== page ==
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KidZone Animals: Dinosaurs
Dermal Armour Dinosaurs

One group of dinosaurs is called thyreophorans, which means "shield bearers". All of the dinosaurs belonging to these groups have dermal armour. Dermal armour are pieces of bone that are embedded in the skin. The bones of the dermal armour are not actualy attached to the skeleton of the dinosaur but come straight out of the skin.

Depending on the dinosaur, the dermal armour might be for different purposes besides defense. Some thyreophorans may use their dermal armour to help recognize members of their species or signify that they are no longer juvenilles.

Thyreophorans are herbivores and but their jaws and teeth were not very well adapted to chewing so they weren't very good of it. They had to spend a lot of time searching for food and chewing to get enough energy to fuel their big dinosaur bodies. Thyreophorans were also relatively low to the ground so the food they ate was to be low to the ground too.

stegosaurus fossil in a museum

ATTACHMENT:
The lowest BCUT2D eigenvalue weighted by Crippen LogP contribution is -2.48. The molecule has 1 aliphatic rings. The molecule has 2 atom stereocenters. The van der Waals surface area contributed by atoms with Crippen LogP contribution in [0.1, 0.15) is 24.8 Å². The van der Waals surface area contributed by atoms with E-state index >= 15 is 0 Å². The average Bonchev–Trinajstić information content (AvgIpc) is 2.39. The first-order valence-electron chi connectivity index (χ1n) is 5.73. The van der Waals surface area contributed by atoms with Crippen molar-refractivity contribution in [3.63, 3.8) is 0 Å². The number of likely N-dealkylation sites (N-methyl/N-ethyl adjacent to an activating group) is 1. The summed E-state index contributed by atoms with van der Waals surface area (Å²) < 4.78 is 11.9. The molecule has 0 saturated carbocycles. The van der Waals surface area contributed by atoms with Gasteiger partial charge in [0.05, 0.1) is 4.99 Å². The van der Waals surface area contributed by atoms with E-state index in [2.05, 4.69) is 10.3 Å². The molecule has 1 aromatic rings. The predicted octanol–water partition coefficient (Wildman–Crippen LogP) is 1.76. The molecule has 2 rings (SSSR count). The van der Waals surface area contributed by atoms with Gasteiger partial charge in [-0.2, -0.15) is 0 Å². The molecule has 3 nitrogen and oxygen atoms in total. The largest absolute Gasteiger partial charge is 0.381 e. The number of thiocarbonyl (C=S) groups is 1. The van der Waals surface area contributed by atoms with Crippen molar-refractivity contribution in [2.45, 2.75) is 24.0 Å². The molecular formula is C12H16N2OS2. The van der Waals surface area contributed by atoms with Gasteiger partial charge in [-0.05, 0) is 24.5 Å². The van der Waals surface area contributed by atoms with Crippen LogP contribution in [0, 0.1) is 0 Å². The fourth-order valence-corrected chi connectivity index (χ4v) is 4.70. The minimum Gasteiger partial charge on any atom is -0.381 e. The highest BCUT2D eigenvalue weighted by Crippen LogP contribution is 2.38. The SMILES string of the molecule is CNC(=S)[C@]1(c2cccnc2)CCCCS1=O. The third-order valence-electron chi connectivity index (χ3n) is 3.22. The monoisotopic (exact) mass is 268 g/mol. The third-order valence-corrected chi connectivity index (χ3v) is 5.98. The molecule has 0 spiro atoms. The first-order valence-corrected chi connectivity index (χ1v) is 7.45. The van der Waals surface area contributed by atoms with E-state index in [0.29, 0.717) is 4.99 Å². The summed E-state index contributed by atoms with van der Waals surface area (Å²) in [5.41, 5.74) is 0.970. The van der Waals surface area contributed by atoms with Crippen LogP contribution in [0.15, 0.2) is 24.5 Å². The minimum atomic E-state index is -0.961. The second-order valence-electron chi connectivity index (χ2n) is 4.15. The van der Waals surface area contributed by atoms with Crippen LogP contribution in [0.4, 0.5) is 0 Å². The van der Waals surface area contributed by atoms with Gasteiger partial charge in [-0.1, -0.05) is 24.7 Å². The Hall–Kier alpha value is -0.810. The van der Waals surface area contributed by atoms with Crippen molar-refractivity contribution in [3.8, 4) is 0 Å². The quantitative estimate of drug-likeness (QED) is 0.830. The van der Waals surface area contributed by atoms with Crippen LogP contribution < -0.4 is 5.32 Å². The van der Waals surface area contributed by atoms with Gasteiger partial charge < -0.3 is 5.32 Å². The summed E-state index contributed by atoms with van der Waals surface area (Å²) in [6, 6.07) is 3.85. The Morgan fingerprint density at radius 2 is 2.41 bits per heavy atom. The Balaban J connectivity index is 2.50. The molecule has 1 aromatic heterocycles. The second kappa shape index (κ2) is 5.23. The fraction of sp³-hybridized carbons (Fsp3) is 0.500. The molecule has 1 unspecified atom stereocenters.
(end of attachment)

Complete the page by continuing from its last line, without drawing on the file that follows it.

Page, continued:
Stegosaurus Skeleton
Photographed by Fernando García Redondo;
used with permission under CC BY-NC 2.0

Stegosaurus are a very well known dermal armour dinosaur. They have two parellel rows of plates that follow their spine and then become two parellel rows of spikes that follow their tails. Since their dermal armour didn't protect their sides, stegosaurus likely used their plates and spikes for species recognition instead of protection and defense. There is also evidence that stegosaurus were not particularly intelligent dinosaurs because their brains were very small compared to their bodies and mostly devoted to smelling.

Ankylosaurus are another well know dermal armour dinosaur. They had bones all around their bodies and clubs on the end of their tails. Since they were so well equipped with dermal armour, ankylosaurus likely used their armour for protection from predators. As long as their bellies weren't exposed and they had room to swing their tails, ankylosaurus were very safe.